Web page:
Richard Knick in the US

  1. #3,860,265 Richard Knapton
  2. #3,860,266 Richard Knell
  3. #3,860,267 Richard Knerem
  4. #3,860,268 Richard Knicely
  5. #3,860,269 Richard Knick
  6. #3,860,270 Richard Knigge
  7. #3,860,271 Richard Knitter
  8. #3,860,272 Richard Knobel
  9. #3,860,273 Richard Knoble
people in the U.S. have this name View Richard Knick on Whitepages Raquote 8eaf5625ec32ed20c5da940ab047b4716c67167dcd9a0f5bb5d4f458b009bf3b

Meaning & Origins

One of the most enduringly successful of the Old French personal names introduced into Britain by the Normans. It is of Germanic (Frankish) origin, derived from rīc ‘power’ + hard ‘strong, hardy’. It has enjoyed continuous popularity in England from the Conquest to the present day, influenced by the fact that it was borne by three kings of England, in particular Richard I (1157–99). He was king for only ten years (1189–99), most of which he spent in warfare abroad, taking part in the Third Crusade and costing the people of England considerable sums in taxes. Nevertheless, he achieved the status of a folk hero, and was never in England long enough to disappoint popular faith in his goodness and justice. He was also Duke of Aquitaine and Normandy and Count of Anjou, fiefs which he held at a time of maximum English expansion in France. His exploits as a leader of the Third Crusade earned him the nickname ‘Coeur de Lion’ or ‘Lionheart’ and a permanent place in popular imagination, in which he was even more firmly enshrined by Sir Walter Scott's novel Ivanhoe (1820).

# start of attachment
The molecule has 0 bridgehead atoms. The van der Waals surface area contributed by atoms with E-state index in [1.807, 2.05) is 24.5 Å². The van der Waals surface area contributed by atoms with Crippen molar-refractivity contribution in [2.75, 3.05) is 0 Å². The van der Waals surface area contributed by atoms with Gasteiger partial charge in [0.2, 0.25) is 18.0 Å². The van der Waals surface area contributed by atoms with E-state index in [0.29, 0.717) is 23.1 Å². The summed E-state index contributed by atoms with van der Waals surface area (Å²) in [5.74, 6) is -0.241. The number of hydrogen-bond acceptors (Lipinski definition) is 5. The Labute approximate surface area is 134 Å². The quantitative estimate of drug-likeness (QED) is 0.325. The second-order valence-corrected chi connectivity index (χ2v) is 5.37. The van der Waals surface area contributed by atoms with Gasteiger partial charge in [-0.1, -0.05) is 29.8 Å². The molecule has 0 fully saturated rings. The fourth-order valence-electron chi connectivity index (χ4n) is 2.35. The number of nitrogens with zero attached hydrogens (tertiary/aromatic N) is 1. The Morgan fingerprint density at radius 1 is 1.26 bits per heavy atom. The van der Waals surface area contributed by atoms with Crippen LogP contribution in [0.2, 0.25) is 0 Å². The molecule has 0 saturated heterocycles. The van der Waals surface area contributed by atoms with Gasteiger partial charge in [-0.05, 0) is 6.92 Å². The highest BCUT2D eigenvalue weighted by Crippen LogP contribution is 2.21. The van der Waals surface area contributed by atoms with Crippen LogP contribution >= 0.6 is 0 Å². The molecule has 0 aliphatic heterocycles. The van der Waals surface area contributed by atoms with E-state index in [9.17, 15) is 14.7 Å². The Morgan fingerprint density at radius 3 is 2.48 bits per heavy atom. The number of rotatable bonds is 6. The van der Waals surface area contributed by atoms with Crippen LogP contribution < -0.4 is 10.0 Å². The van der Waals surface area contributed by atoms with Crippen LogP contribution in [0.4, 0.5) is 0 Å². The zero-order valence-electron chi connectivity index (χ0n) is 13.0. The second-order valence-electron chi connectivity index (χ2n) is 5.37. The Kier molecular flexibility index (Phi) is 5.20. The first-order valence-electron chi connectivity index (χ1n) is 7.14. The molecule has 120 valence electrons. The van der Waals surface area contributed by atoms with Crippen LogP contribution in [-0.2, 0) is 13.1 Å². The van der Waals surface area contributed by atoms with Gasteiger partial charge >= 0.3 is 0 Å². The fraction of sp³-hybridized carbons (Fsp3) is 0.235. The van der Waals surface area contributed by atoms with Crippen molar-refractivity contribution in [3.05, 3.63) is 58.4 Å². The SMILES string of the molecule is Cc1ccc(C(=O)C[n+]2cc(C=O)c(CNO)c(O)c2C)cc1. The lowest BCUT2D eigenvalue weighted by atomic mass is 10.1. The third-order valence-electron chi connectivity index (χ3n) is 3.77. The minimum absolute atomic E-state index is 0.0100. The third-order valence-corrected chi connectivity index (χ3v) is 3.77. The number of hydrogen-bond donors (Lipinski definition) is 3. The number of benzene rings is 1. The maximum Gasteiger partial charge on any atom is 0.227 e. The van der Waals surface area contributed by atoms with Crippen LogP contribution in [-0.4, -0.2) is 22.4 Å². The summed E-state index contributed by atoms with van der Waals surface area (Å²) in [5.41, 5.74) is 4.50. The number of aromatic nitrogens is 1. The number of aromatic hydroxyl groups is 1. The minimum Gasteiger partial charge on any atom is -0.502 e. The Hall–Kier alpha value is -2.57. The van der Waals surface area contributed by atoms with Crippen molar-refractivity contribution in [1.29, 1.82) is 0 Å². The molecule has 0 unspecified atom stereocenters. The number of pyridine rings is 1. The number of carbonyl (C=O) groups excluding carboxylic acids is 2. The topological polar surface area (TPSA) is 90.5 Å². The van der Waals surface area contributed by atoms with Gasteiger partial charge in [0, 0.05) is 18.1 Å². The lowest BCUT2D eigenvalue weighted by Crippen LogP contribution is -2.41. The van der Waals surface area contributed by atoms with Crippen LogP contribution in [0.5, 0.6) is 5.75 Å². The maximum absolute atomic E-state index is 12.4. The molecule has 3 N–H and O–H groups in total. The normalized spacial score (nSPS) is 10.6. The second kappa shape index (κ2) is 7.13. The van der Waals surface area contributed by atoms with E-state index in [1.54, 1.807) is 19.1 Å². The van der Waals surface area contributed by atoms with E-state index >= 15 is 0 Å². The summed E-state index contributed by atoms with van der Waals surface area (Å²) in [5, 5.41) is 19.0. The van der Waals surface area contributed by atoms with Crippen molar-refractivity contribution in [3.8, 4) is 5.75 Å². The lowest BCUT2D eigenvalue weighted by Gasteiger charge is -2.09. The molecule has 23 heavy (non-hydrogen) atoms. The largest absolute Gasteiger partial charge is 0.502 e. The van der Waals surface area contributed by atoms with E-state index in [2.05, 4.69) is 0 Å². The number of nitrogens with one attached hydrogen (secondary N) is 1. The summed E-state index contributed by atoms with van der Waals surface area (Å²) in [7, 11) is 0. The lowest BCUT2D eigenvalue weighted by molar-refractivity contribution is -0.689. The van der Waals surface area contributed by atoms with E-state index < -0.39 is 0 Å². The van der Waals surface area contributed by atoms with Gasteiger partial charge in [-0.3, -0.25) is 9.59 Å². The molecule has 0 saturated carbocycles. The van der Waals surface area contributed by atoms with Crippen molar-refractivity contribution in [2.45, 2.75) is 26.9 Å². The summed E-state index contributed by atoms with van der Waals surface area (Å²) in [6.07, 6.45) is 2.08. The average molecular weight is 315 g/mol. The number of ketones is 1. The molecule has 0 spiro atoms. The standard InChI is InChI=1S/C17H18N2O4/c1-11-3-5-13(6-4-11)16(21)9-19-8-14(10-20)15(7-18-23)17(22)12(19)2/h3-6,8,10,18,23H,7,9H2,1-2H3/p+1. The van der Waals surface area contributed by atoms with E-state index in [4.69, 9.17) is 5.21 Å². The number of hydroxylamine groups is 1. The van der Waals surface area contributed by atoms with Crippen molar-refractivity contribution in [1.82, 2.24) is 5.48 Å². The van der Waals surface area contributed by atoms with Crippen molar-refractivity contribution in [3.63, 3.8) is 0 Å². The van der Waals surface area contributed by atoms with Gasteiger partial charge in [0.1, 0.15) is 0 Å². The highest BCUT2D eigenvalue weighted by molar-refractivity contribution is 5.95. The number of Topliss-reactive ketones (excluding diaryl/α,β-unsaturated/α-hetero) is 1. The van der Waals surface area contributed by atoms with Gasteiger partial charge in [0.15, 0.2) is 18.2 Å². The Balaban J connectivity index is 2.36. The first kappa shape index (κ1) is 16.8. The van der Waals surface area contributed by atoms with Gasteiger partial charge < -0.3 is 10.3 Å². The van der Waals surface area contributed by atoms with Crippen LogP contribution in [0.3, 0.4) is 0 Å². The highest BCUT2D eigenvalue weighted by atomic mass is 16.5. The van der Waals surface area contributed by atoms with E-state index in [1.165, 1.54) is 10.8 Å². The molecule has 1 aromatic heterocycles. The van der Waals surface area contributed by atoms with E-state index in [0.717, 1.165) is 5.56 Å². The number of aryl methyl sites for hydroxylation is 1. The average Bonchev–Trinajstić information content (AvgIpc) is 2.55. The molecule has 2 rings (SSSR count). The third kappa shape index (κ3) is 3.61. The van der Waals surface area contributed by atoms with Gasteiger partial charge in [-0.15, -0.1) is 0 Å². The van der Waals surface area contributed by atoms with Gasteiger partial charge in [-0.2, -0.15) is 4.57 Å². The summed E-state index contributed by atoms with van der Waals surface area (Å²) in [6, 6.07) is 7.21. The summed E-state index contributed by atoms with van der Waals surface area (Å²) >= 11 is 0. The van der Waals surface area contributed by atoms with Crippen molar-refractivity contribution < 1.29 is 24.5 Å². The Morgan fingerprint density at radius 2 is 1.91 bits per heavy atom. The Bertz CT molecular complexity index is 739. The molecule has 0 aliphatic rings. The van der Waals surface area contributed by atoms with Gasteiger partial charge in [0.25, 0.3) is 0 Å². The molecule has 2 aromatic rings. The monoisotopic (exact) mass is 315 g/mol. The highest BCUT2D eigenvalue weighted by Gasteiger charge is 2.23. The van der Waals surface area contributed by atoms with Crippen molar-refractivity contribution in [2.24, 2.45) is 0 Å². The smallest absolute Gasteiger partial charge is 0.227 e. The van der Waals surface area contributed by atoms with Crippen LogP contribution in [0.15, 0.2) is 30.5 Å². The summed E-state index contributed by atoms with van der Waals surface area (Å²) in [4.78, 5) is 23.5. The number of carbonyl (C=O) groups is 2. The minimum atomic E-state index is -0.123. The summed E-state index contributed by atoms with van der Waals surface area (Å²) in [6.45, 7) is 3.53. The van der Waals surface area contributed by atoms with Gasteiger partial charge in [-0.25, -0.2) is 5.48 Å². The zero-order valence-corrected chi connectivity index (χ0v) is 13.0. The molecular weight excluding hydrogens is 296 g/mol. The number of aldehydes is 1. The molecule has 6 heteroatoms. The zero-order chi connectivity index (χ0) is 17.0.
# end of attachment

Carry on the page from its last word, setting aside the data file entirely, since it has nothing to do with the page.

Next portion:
8th in the U.S.
German: from Knick ‘hedge’, ‘boundary’, hence a topographic name for someone living near a hedge or hedged enclosure or a metonymic occupational name for someone who lays hedges. Hedging is a characteristic feature of the pastureland of Holstein, Mecklenburg, Westphalia, and Lower Saxony.
24,502nd in the U.S.

Nicknames & variations

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